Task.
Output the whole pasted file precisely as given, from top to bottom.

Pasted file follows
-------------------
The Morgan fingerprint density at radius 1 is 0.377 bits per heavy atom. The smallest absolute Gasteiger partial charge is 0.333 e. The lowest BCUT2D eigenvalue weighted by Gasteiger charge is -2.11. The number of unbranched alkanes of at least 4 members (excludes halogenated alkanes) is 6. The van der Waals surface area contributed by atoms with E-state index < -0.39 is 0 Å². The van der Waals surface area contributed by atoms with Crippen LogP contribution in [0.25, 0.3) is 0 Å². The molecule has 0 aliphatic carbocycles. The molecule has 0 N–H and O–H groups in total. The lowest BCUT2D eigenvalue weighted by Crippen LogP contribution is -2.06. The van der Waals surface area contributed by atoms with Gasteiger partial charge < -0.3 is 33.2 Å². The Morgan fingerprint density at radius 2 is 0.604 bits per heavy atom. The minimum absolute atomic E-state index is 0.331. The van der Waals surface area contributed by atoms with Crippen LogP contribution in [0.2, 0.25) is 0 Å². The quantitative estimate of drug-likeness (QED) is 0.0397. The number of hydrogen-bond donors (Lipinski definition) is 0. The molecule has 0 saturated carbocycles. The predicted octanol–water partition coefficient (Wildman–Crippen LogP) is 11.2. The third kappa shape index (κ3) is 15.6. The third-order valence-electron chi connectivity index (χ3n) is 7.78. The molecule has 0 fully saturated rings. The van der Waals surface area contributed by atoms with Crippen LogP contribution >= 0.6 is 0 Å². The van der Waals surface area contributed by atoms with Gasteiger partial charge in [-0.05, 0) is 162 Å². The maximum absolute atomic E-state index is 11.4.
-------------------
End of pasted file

The Morgan fingerprint density at radius 1 is 0.377 bits per heavy atom. The smallest absolute Gasteiger partial charge is 0.333 e. The lowest BCUT2D eigenvalue weighted by Gasteiger charge is -2.11. The number of unbranched alkanes of at least 4 members (excludes halogenated alkanes) is 6. The van der Waals surface area contributed by atoms with E-state index < -0.39 is 0 Å². The van der Waals surface area contributed by atoms with Crippen LogP contribution in [0.25, 0.3) is 0 Å². The molecule has 0 aliphatic carbocycles. The molecule has 0 N–H and O–H groups in total. The lowest BCUT2D eigenvalue weighted by Crippen LogP contribution is -2.06. The van der Waals surface area contributed by atoms with Gasteiger partial charge < -0.3 is 33.2 Å². The Morgan fingerprint density at radius 2 is 0.604 bits per heavy atom. The minimum absolute atomic E-state index is 0.331. The van der Waals surface area contributed by atoms with Crippen LogP contribution in [0.2, 0.25) is 0 Å². The quantitative estimate of drug-likeness (QED) is 0.0397. The number of hydrogen-bond donors (Lipinski definition) is 0. The molecule has 0 saturated carbocycles. The predicted octanol–water partition coefficient (Wildman–Crippen LogP) is 11.2. The third kappa shape index (κ3) is 15.6. The third-order valence-electron chi connectivity index (χ3n) is 7.78. The molecule has 0 fully saturated rings. The van der Waals surface area contributed by atoms with Crippen LogP contribution >= 0.6 is 0 Å². The van der Waals surface area contributed by atoms with Gasteiger partial charge in [-0.05, 0) is 162 Å². The maximum absolute atomic E-state index is 11.4.